Minn. Senate Race Far From Over
Saturday, November 8, 2008
The U.S. Senate race in Minnesota is nowhere close to being decided, state officials said yesterday.
The recount in that election will not be completed until mid-December, and even then, a candidate or voter can challenge the outcome, Secretary of State Mark Ritchie said. Sen. Norm Coleman (R) held a 239-vote lead over Democrat Al Franken as of late yesterday. That margin of less than 0.5 percentage points triggers an automatic recount under Minnesota law.
Ritchie said he would hope to finish the recount by Dec. 19. But that process cannot begin until the election results are certified Tuesday.
Franken said on Minnesota Public Radio that he will not waive the recount. "This is the closest race in Minnesota history, the closest Senate race and the closest race anywhere in the country. This is just part of the process to make sure every vote is counted," he said, adding: "Candidates don't get to decide when an election's over -- voters do."
Minnesota voters use paper ballots, which will be reviewed first at the local level to determine voter intent, with an elections official and an observer for each candidate on hand, if the candidate so chooses. The votes are tallied, but any ballot that is challenged by an observer will be shipped in a sealed envelope to the state canvassing board, which would begin its recount Dec. 16. The state canvassing board by law consists of two state Supreme Court justices and two district court judges and is chaired by the secretary of state. The board certifies the general-election results.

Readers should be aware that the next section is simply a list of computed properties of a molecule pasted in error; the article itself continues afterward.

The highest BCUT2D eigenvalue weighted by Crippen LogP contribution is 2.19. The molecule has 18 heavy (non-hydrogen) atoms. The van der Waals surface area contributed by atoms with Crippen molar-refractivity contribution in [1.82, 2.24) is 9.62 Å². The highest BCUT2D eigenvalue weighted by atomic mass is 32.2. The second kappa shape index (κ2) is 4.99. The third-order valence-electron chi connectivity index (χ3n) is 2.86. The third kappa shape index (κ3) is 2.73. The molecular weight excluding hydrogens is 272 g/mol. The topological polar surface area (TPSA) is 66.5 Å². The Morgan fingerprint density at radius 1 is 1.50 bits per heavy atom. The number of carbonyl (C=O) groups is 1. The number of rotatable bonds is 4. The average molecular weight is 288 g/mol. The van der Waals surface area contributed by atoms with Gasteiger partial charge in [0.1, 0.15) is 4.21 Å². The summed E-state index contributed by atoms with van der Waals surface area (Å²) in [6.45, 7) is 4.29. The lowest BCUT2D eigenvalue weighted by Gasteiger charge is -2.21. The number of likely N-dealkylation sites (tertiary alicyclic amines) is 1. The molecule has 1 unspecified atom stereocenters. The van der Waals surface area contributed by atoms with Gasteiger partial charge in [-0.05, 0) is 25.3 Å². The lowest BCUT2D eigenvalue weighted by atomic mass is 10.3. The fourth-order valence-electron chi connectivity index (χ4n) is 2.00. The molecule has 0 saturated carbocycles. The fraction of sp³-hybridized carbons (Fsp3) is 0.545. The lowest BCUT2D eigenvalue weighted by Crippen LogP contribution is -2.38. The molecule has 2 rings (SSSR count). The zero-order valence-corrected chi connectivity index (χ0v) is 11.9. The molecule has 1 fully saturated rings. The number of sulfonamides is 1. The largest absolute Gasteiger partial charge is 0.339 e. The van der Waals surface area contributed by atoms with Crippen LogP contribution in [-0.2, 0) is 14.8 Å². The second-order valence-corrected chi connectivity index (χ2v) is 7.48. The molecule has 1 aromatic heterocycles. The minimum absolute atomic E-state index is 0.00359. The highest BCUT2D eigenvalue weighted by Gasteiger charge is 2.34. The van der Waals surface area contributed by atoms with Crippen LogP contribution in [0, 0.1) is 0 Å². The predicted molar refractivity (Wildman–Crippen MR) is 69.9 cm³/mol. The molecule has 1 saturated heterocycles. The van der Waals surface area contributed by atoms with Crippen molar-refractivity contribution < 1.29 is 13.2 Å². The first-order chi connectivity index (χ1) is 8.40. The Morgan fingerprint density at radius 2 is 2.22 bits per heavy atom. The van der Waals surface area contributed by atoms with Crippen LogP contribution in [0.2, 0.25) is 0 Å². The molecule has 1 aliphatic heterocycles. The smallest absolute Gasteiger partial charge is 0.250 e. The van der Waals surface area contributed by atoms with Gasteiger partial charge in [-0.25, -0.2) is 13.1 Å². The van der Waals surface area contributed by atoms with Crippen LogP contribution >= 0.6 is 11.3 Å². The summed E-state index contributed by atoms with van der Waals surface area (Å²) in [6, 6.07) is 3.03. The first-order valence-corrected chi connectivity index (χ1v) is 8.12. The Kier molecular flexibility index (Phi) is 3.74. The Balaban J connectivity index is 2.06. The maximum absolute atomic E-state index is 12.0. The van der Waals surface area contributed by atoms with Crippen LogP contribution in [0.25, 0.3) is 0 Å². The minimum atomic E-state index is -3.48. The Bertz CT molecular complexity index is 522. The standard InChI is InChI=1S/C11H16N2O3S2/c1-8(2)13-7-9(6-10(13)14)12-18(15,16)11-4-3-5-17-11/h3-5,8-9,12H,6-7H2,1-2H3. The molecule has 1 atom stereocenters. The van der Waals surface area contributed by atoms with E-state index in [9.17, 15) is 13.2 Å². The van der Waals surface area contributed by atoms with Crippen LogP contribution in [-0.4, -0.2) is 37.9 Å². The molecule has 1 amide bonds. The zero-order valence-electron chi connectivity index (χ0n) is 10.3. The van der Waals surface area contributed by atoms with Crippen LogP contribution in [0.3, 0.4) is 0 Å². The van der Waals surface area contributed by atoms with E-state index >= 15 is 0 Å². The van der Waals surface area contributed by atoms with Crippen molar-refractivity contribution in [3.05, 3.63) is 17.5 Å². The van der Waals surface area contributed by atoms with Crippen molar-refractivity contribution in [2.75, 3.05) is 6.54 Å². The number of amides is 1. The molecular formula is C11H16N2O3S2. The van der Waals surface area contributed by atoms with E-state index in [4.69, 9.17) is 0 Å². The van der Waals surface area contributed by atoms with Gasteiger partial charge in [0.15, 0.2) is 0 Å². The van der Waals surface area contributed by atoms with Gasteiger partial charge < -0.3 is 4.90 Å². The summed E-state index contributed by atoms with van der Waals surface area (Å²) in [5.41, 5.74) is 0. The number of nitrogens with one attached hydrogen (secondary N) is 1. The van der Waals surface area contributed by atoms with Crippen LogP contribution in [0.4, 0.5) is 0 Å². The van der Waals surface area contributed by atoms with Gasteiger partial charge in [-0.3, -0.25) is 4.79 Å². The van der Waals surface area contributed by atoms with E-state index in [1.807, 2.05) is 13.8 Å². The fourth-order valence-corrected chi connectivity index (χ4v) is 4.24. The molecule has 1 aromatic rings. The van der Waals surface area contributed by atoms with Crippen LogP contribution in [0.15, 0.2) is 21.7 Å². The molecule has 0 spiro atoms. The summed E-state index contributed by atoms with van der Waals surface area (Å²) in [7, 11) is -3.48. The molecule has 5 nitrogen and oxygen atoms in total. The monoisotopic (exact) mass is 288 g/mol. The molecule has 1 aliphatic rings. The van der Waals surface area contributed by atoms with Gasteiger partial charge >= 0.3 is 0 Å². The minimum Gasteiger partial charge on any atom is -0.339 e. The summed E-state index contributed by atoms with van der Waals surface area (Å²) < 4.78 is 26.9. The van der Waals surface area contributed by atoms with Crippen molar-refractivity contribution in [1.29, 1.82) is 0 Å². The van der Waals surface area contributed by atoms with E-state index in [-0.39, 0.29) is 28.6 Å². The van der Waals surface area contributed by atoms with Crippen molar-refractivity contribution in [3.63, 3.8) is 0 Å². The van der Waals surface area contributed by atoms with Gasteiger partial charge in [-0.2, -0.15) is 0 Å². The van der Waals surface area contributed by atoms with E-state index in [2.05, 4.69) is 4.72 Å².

Two other U.S. Senate races also remain unresolved. Georgia will hold a runoff between Republican incumbent Saxby Chambliss and Democrat Jim Martin. Chambliss fell just short of the 50 percent mark in Tuesday's voting. A result is still pending in Alaska, where Sen. Ted Stevens (R) ran for reelection against Anchorage Mayor Mark Begich (D) despite his felony conviction last month of failing to report gifts.